This could be a very rough year for oil drilling in the U.S. Oil prices have plunged over 50% from last year's high, and OPEC is trying to pressure U.S. shale oil production, which has become a competitive threat to its market dominance.
Most companies have put on a brave face, saying oil prices will rise eventually and that the cost of production in the U.S. isn't as high as it once was. While the cost part is true, plenty of producers cannot produce new oil wells economically for $50 per barrel, and we're already seeing the impact of low petroleum prices in U.S. oil fields.
Drilling is dropping like a rock
Oil and gas services provider Baker Hughes (NYSE:BHI), which is being acquired by Halliburton (NYSE:HAL), tracks the number of rigs in operation in the U.S. every week, and the decline in activity over the past few weeks has been startling. You can see below that the number of rigs has dropped from 1,929 in mid-November to 1,811 as of Jan. 5.
While the price of oil has been dropping for months, companies until recently had avoided pulling rigs from drilling new wells. There are a few reasons for this, such as the lag between oil prices falling and when rigs would actually be removed from service. Hedges that covered production well into 2015 could also have played a role in drilling decisions.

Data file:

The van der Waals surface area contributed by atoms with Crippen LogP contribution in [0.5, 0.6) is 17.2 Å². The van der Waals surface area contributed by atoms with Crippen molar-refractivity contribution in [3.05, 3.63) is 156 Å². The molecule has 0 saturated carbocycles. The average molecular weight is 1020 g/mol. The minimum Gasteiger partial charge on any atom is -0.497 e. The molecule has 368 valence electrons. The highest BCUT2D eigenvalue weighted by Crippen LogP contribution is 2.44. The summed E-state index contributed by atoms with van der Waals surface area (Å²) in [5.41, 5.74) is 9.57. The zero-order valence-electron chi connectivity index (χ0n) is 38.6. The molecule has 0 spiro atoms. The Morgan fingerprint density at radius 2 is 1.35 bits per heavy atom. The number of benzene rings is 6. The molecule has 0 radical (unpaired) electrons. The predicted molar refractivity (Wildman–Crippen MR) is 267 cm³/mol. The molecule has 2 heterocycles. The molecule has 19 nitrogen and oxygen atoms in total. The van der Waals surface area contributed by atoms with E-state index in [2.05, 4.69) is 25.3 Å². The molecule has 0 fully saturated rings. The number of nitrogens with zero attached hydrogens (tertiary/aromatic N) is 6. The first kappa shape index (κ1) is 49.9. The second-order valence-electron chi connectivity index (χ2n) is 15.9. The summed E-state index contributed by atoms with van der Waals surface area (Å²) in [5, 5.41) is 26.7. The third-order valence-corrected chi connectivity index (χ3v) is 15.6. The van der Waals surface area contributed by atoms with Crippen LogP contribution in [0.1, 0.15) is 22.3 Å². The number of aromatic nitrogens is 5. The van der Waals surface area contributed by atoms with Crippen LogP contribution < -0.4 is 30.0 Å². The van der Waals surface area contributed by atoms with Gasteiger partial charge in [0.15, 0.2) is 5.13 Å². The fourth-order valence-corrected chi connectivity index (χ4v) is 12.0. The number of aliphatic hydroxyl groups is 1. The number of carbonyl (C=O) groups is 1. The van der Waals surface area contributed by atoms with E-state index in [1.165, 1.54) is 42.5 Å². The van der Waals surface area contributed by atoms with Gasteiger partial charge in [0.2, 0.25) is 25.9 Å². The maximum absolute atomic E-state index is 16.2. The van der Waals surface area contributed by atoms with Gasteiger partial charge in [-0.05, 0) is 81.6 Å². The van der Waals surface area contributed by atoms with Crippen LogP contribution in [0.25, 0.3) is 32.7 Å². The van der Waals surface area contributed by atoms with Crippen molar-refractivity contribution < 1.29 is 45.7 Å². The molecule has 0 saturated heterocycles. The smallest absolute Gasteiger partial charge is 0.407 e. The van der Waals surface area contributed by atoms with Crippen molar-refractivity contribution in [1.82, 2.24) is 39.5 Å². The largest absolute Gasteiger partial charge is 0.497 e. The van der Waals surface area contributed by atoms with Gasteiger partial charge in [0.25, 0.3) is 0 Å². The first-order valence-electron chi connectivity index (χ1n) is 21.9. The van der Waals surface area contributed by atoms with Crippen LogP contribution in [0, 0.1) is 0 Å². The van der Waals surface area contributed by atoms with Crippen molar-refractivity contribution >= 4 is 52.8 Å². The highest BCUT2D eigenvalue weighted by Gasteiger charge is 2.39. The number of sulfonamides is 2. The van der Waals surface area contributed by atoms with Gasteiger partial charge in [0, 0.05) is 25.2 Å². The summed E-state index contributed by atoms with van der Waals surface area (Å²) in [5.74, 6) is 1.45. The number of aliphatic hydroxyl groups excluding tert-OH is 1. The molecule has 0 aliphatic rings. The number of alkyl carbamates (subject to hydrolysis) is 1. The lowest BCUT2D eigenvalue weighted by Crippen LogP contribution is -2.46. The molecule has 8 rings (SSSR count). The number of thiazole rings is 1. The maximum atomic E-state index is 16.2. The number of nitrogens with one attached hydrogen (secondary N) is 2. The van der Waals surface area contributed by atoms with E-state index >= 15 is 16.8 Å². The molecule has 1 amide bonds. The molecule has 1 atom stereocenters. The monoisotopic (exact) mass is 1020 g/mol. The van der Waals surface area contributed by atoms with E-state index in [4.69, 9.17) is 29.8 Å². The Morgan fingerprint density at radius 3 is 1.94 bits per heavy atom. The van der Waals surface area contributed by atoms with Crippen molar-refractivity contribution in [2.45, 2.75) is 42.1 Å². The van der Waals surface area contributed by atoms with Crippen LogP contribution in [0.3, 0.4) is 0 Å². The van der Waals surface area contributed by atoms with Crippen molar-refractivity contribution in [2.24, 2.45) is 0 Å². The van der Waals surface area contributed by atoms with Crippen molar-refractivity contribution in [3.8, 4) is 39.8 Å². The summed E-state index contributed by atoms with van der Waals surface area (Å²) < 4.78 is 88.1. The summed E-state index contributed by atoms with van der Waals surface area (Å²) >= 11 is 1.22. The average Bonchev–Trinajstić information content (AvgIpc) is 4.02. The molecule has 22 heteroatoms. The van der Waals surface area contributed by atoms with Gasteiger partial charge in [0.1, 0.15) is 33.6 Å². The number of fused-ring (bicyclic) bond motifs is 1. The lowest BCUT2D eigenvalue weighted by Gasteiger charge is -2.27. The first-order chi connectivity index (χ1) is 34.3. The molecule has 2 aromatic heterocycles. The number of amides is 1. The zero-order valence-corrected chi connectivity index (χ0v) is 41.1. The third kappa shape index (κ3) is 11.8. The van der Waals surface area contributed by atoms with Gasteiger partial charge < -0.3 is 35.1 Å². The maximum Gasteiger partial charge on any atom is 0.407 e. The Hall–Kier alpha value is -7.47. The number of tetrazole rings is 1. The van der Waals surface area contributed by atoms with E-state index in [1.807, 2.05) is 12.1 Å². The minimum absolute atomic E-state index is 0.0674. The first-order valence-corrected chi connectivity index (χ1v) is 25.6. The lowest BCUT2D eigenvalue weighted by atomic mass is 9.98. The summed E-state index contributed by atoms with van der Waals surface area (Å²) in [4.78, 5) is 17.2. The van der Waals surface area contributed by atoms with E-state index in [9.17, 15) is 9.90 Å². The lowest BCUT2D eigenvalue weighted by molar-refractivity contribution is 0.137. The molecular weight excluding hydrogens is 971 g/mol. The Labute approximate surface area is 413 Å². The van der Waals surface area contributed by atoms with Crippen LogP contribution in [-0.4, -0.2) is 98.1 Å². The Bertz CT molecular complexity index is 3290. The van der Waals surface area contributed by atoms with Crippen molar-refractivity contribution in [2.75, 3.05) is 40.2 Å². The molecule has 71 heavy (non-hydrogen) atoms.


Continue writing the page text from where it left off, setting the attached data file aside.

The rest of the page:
But it also took a long time for drillers to realize oil prices weren't going to recover anytime soon. OPEC is keeping production near 30 million barrels per day, flooding the market with oil in an effort to squeeze out marginal players. Now, the U.S. pullback from new drilling and capital expenditures begins.
Companies rush to cut spending
The drop in drilling activity will likely continue in 2015 as companies rush to lower capital expenditures.
Linn Energy (NASDAQOTH:LINEQ) announced last week that it would cut capital spending by 53% from 2014, to $730 million. Continental Resources (NYSE:CLR) once thought it would spend $5.2 billion on new drilling in 2015 but slashed its capital budget to $2.7 billion last month. The pain will be felt by service providers as well.
Halliburton, the second largest oilfield services provider, last month announced it would lay off 1,000 workers due to low oil prices. Its merger with Baker Hughes comes at a terrible time for both companies, although they might be able to cut more costs as one entity than they could as two.
2015 will be rough for U.S. oil companies
The last time we saw such a rapid drop in oil prices and oil drilling was early 2009, when the recession had its grip on the globe. That plunge was driven by low oil prices that proved to be very temporary. Today is a very different dynamic, and if OPEC is determined to squeeze marginal oil producers out of the market we could be in for a long downturn in oil prices and, therefore, new drilling.
I certainly do not expect a major recovery in oil during 2015, although a silver lining might be spending cuts from the companies mentioned above. Slower spending will help ease the supply glut in oil, and by the end of the year the industry might be on more solid footing than it was when companies were in a drilling frenzy in 2014. In the meantime, it will be a rough year for U.S. shale oil drillers and service companies.